2. Discussion

2.1. Neurally Mediated (Reflex) Syncope and Carotid Baroreceptors

Neurally mediated, or reflex, syncope is the term used to describe a reflex response that leads to systemic hypotension and bradycardia. The trigger for this response can be varied in individual patients. This case illustrates a particular severe cause of neurally mediated syncope due to mechanical encroachment on the carotid baroreceptors and glossopharyngeal nerve.

The carotid baroreceptors are located at the internal carotid artery, close to their bifurcation off the common carotid artery. They are innervated by the Sinus Nerve of Hering, which is a branch of the glossopharyngeal nerve, cranial nerve (CN) IX. Sensory fibers arise from the carotid body and join the other components of CN IX at the inferior hypoglossal ganglion. The central processes of these neurons enter the skull via the jugular foramen. In its passage to the jugular foramen, CN IX passes between the internal jugular vein and internal carotid artery. It descends in front of the internal carotid artery and beneath the styloid process and the muscles connected with it. After entering the skull, CN IX eventually synapses in the nucleus tractus solitarus (NTS), which in turn modulates activity of both the sympathetic and parasympathetic neurons in medulla. The medulla ultimately regulates autonomic control of the heart and blood vessels.

Maximal carotid sinus sensitivity normally occurs near a mean arterial pressure (MAP) of approximately 100 mm Hg. Increases in MAP increase baroreceptor firing and decreases in MAP lead to decreases in baroreceptor firing. Carotid sinus sensitivity is such that even very small changes in arterial pressure around this set point can significantly alter receptor firing, and in turn, tightly up regulate or down regulate autonomic control of the heart and peripheral vasculature [1]. In this individual, progressive disease led to tumor compression of the internal carotid artery, and the mechanical pressure caused an increase in baroreceptor firing. His medulla responded by increasing parasympathetic outflow and decreasing sympathetic outflow. Under normal physiologic conditions, baroreceptor firing has a tonic inhibitory influence on sympathetic outflow from the medulla, and in this case, the sympathetic outflow was decreased still further.

This patient’s tumor also encroached upon CN IX as it exited the skull base and thus affected a second anatomical component of the neutrally mediated reflex. Direct tumor ingrowth at CN IX at the jugular foramen interrupted the sensory fibers that run along the nerve affecting parasympathetic and sympathetic outflow from the medulla. The combination of bradycardia and peripheral vasculature vasodilatation that occurs as a result of the surge in parasympathetic outflow and decrease in sympathetic stimulation culminated in his syncopal episodes.

Another pathogenic mechanism underlying the association between glossopharyngeal neuralgia and syncope is thought to be related to the close relationship that exists between CN IX and CN X [2]. Neurosurgical research suggests that ephapses, or artificial synapses, develop between CN IX and CN X, or that anomalous communications develop between the nucleus tractus sollitarus and the nucleus ambiguous centrally [3]. The presence of an irritative lesion might thus give rise to “cross talk” between the above circuits, thereby inducing bradycardia with or without a decrease in peripheral resistance, through possible mediation of the vagus nerve and carotid baroreceptor, respectively [4]. Evidence for cross talk between nerve fibers is supported by experimental findings [5].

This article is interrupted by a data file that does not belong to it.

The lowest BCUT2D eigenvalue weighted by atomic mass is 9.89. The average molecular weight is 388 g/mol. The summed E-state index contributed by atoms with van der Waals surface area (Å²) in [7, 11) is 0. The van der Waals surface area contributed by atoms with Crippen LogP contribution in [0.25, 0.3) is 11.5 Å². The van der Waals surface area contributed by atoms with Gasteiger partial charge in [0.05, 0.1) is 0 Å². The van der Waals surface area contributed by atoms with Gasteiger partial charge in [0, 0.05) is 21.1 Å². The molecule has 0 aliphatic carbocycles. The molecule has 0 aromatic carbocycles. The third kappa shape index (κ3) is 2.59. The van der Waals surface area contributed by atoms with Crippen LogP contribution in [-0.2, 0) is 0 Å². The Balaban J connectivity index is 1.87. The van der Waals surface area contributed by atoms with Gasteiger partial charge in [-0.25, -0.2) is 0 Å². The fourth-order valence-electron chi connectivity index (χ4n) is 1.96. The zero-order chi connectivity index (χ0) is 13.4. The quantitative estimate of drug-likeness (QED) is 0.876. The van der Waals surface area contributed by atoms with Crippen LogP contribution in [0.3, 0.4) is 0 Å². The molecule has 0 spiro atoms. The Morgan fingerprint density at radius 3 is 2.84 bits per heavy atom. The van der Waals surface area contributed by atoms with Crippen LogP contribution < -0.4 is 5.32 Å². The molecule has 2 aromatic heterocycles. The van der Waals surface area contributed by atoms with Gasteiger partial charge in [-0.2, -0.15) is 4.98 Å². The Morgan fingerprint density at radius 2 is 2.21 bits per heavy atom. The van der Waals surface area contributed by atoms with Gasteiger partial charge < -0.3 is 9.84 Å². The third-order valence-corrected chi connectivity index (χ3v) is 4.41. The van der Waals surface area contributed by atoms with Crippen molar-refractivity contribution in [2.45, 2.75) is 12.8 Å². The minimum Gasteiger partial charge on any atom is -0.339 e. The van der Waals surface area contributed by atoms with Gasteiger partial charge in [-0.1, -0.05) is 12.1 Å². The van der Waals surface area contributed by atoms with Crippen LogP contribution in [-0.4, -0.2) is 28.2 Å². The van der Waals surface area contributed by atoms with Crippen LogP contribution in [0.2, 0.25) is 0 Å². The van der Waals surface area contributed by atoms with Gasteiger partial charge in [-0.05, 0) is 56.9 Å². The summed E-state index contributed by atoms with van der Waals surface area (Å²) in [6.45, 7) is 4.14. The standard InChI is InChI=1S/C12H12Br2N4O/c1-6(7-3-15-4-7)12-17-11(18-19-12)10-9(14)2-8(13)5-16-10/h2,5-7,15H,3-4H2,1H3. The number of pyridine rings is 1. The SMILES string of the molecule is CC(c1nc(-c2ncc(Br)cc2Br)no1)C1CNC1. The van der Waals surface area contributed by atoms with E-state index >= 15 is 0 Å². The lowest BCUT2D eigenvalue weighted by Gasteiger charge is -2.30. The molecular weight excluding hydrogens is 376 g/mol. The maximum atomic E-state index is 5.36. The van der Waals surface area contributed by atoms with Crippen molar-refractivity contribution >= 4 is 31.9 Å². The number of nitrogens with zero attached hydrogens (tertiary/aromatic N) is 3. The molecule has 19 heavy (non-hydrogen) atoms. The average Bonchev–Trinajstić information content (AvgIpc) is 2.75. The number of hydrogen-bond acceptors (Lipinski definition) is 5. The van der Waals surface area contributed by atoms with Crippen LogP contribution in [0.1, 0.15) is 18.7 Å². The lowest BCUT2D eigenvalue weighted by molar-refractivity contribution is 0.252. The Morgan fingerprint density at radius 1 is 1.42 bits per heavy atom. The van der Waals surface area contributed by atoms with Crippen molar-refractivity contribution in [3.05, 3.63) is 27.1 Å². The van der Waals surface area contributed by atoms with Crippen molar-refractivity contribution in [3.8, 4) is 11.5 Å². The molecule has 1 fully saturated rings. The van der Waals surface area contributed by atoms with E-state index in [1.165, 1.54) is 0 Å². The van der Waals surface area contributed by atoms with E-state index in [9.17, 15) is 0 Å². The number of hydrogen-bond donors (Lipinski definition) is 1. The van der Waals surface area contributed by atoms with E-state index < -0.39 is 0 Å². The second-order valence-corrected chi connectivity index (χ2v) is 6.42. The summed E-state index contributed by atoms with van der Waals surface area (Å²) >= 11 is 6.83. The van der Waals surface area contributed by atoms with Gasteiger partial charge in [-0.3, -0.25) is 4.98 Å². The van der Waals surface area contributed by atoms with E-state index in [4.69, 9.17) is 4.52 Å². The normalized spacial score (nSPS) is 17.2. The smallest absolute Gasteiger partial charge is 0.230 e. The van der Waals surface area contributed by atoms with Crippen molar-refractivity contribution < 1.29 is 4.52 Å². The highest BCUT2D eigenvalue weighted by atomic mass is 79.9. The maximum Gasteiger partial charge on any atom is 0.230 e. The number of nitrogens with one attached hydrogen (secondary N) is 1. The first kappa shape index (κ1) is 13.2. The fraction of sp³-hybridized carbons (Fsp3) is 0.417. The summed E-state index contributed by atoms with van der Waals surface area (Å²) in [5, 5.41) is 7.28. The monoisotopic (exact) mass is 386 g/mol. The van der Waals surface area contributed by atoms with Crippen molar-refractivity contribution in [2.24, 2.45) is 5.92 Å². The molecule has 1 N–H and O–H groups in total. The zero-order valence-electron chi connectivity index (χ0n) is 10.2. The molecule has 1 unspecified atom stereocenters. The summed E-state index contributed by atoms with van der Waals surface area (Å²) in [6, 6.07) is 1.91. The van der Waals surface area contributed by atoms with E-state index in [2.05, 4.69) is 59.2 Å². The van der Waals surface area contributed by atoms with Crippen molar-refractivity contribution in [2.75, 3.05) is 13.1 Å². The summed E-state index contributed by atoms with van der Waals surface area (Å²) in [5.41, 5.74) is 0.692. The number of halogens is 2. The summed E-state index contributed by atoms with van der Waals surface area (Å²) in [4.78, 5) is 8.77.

Thus, it is likely a combination of several factors including direct tumor invasion on the carotid body and CN IX, and possible development of anomalous connections centrally involving CN X that led to our patient’s syncopal episodes. The inexorable progression of his symptoms and their increasing refractoriness to resuscitation corresponds to the progressive state of his tumor.

2.2. Treatment Options for Neurally Mediated (Reflex) Syncope

The European Society for Cardiology offered a recent update on its guidelines for the management of syncope [6]. The initial steps for treating patients suffering from the common form of neurally mediated (reflex) syncope include reassurance and education about their syndrome. Other simple interventions such as educating patients to avoid trigger events, teaching them to recognize and respond to premonitory symptoms, and modifying or discontinuing medications that may cause hypotension have also proven to be beneficial. Patients that suffer from frequent syncopal episodes may require additional pharmacologic treatment.

Many drugs have been used for treatment of the various forms of neurally mediated syncope, including beta blockers and anticholinergic agents; however, the evidence for benefit in randomized clinical trials is lacking. Midodrine, an agent that stimulates alpha-1 adrenergic receptors, has shown more promise in selected patients, particularly those with predominant vasodilatory responses. Results from two small open-label randomized studies that were done on patients who suffered from recurrent neurally mediated syncope showed that midodrine was effective in reducing the number of syncopal and presyncopal episodes over the short term, and its use significantly improved patients’ quality of life [7, 8].

The use of selective serotonin reuptake inhibitors (SSRI) has also been studied in patients with neurally mediated syncope. Serotonin (5-hydroxytryptamine), along with several other neurotransmitters, may play an important role in eliciting reflex syncopal reactions. Experimental animal models in rats [9] have shown that intracerebral serotonin inhibits sympathetic neural outflow during acute hemorrhage while increasing adrenal sympathetic stimulation. In rabbits, blocking serotonin receptors seemed to eliminate the hypotensive reflex during acute hemorrhage [10]. Accumulation of extracellular serotonin by SSRIs result in downregulation of neuronal transmission, thus blunting the effect of the neurocardiogenic reflex.